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Sir Joshua Reynolds

TITLE: Alexander 10th Earl of Eglington TECHNIQUE: Oil on canvas
DIMENSIONS: 700 x 550 mm
FRAME: Wooden, gesso moulded, gilded gold
TREATMENT: November 2008 - January 2009

SECONDARY SUPPORT This work has a 5-member mortise-and-tennon stretcher (W: 20 mm T: 65 mm), 10 keys are present. The general condition is good. The stretcher may well be a later addition, as the painting has been commercially lined.

The following inscriptions appear on the verso:

β€œJames Bourlet & Sons, Ltd.,
Fine Art Packers, Frame Maker
C 23863
17 & 18, Nassau Street,
Mortimer Street, W.
Phone;- Museum 1817 & 7588”

The label is seen on the right of the cross member on fine pulp paper printed in black ink print. To the left of this is a label that reads β€œ54”. This is on a similar type of paper and ink. On the top left there is a label that reads β€œ6109”, again using similar paper and ink.

PRIMARY SUPPORT The primary support is a medium-weight tabby weave canvas. The lining canvas is of the same weave but slightly thinner in weight. The condition of the lining canvas is good and the primary support is sound. Evenly placed copper tacks attach the canvas to the stretcher. The canvas turn- over edge (W: 38 mm) is further adhered with staples. The tacking margin is 7 mm in width. Some dirt is caught between the canvas and stretcher.

GROUND The ground appear to be cream in colour. The ground layer is lifting up with the cupping of the paint layer and is thus not in a sound condition.

PAINT LAYER Brush strokes can be seen clearly, and the paint is fairly even with slight impasto in the highlights. Extensive drying cracks can be seen in the red jacket and finer drying cracks in the green under jacket. Age cracks can be seen in the face. The presence of over-paint is not clearly seen as a separate under ultraviolet light.

VARNISH LAYER The natural resin varnish layer is discoloured and a layer of surface dirt covers this. This is not the original varnish.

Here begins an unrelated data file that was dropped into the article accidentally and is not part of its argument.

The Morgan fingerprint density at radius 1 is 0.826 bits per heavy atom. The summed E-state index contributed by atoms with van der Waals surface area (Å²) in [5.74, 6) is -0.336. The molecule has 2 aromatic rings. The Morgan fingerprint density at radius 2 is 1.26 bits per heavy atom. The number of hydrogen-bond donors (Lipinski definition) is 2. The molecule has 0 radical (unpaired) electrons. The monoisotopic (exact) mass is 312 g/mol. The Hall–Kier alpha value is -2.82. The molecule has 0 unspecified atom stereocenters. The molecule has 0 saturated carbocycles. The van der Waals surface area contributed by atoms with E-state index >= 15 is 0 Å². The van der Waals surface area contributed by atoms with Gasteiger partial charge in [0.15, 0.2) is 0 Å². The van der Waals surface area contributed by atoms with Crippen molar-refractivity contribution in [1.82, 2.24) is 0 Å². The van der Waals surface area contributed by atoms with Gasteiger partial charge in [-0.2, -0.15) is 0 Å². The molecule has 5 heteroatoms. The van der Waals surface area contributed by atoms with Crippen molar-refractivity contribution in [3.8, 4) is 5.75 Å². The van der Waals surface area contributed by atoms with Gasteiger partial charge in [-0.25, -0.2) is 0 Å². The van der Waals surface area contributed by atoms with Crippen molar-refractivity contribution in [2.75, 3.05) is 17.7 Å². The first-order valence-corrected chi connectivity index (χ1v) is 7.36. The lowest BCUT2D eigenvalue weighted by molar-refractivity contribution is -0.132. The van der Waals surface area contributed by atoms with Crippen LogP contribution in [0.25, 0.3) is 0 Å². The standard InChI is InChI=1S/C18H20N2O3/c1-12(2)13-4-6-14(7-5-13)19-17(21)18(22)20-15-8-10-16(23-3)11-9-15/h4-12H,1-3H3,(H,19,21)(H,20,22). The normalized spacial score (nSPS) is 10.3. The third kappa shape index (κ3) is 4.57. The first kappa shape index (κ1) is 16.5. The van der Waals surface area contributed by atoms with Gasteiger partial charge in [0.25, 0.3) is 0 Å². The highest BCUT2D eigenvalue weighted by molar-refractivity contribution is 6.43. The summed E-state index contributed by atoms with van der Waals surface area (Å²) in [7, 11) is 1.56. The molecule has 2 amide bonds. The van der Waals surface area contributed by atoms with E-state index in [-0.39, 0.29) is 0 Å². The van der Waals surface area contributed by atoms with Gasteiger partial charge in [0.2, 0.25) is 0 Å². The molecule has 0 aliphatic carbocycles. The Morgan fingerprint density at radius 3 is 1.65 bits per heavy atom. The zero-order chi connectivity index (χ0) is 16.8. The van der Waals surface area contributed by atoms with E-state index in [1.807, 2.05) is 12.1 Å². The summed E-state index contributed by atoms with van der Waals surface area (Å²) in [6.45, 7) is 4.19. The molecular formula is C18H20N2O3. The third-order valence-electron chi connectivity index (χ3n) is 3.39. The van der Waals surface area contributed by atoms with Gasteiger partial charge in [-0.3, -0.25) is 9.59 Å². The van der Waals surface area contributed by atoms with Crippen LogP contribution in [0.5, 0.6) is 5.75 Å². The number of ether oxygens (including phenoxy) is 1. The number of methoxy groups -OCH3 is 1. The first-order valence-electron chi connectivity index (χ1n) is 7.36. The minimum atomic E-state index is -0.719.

• Photographic record was made and this was maintained throughout treatment.
  • Tests were carried out to remove the surface dirt. After the appropriate reagent was found, cleaning proceeded safely and effectively. Cleaning proceeded using a swab stick.
  • Following tests including a safety margin-cleaning test, an organic solvent was found to remove the discoloured varnish layer safely and effectively. Cleaning proceeded using a swab stick. During varnish removal, it was found that there was a layer of over-paint in the areas of the drying cracks.
  • Over-paint was present covering all the drying cracks and, after testing, a mixture of organic solvents were used to remove this.
  • Dirt was removed from between the canvas and the stretcher bar and the back of the canvas was cleaned. The keys were secured.
  • An isolating brush conservation varnish was applied. Losses were retouched and a final conservation varnish was applied.
  • The frame was cleaned; both front and back, losses filled and retouched and the painting secured using brass plates.
The final treatment has resulted in a surprising revelation of the complementary colour harmonies used by Reynolds and has emphasised the immediacy of his painting technique.

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Click the image for a view of: Whole front, before cleaning
Whole front, before cleaning
Click the image for a view of: Whole front, during cleaning
Whole front, during cleaning
Click the image for a view of: Whole front, after treatment
Whole front, after treatment
Posted: 2003/12/09 (08:00:00 PM)

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